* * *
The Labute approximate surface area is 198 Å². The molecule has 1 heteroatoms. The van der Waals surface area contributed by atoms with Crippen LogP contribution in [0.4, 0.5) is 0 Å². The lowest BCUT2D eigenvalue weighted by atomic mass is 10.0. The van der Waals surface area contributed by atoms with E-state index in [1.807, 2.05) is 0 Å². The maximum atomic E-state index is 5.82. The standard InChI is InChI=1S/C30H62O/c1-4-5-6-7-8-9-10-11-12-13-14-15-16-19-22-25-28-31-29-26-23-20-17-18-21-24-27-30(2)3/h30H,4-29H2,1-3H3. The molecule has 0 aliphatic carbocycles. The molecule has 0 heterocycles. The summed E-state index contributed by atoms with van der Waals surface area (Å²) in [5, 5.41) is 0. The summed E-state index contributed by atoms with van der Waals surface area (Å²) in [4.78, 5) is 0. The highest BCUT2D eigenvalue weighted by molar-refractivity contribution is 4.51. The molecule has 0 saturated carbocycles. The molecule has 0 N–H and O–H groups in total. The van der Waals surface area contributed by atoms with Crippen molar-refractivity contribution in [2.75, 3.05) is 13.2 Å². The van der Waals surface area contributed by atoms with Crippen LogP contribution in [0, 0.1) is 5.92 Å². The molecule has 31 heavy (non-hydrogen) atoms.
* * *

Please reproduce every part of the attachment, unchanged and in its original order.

The Labute approximate surface area is 198 Å². The molecule has 1 heteroatoms. The van der Waals surface area contributed by atoms with Crippen LogP contribution in [0.4, 0.5) is 0 Å². The lowest BCUT2D eigenvalue weighted by atomic mass is 10.0. The van der Waals surface area contributed by atoms with E-state index in [1.807, 2.05) is 0 Å². The maximum atomic E-state index is 5.82. The standard InChI is InChI=1S/C30H62O/c1-4-5-6-7-8-9-10-11-12-13-14-15-16-19-22-25-28-31-29-26-23-20-17-18-21-24-27-30(2)3/h30H,4-29H2,1-3H3. The molecule has 0 aliphatic carbocycles. The molecule has 0 heterocycles. The summed E-state index contributed by atoms with van der Waals surface area (Å²) in [5, 5.41) is 0. The summed E-state index contributed by atoms with van der Waals surface area (Å²) in [4.78, 5) is 0. The highest BCUT2D eigenvalue weighted by molar-refractivity contribution is 4.51. The molecule has 0 saturated carbocycles. The molecule has 0 N–H and O–H groups in total. The van der Waals surface area contributed by atoms with Crippen molar-refractivity contribution in [2.75, 3.05) is 13.2 Å². The van der Waals surface area contributed by atoms with Crippen LogP contribution in [0, 0.1) is 5.92 Å². The molecule has 31 heavy (non-hydrogen) atoms.